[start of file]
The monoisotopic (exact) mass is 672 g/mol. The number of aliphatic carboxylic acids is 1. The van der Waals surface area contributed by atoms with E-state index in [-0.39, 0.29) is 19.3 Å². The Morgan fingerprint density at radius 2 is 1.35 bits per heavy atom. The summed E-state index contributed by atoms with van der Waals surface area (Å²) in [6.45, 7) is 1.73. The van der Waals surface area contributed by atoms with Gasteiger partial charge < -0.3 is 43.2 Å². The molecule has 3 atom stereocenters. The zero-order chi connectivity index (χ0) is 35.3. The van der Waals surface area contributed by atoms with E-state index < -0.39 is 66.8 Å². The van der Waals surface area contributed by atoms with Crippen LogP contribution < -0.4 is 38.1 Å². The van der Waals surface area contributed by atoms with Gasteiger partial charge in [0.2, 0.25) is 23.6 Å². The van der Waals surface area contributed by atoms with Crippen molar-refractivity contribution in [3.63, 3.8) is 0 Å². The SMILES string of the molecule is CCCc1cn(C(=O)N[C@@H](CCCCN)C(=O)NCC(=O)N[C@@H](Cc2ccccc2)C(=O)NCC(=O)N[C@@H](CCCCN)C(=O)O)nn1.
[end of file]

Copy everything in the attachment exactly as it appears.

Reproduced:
The monoisotopic (exact) mass is 672 g/mol. The number of aliphatic carboxylic acids is 1. The van der Waals surface area contributed by atoms with E-state index in [-0.39, 0.29) is 19.3 Å². The Morgan fingerprint density at radius 2 is 1.35 bits per heavy atom. The summed E-state index contributed by atoms with van der Waals surface area (Å²) in [6.45, 7) is 1.73. The van der Waals surface area contributed by atoms with Gasteiger partial charge < -0.3 is 43.2 Å². The molecule has 3 atom stereocenters. The zero-order chi connectivity index (χ0) is 35.3. The van der Waals surface area contributed by atoms with E-state index < -0.39 is 66.8 Å². The van der Waals surface area contributed by atoms with Crippen LogP contribution < -0.4 is 38.1 Å². The van der Waals surface area contributed by atoms with Gasteiger partial charge in [0.2, 0.25) is 23.6 Å². The van der Waals surface area contributed by atoms with Crippen molar-refractivity contribution in [3.63, 3.8) is 0 Å². The SMILES string of the molecule is CCCc1cn(C(=O)N[C@@H](CCCCN)C(=O)NCC(=O)N[C@@H](Cc2ccccc2)C(=O)NCC(=O)N[C@@H](CCCCN)C(=O)O)nn1.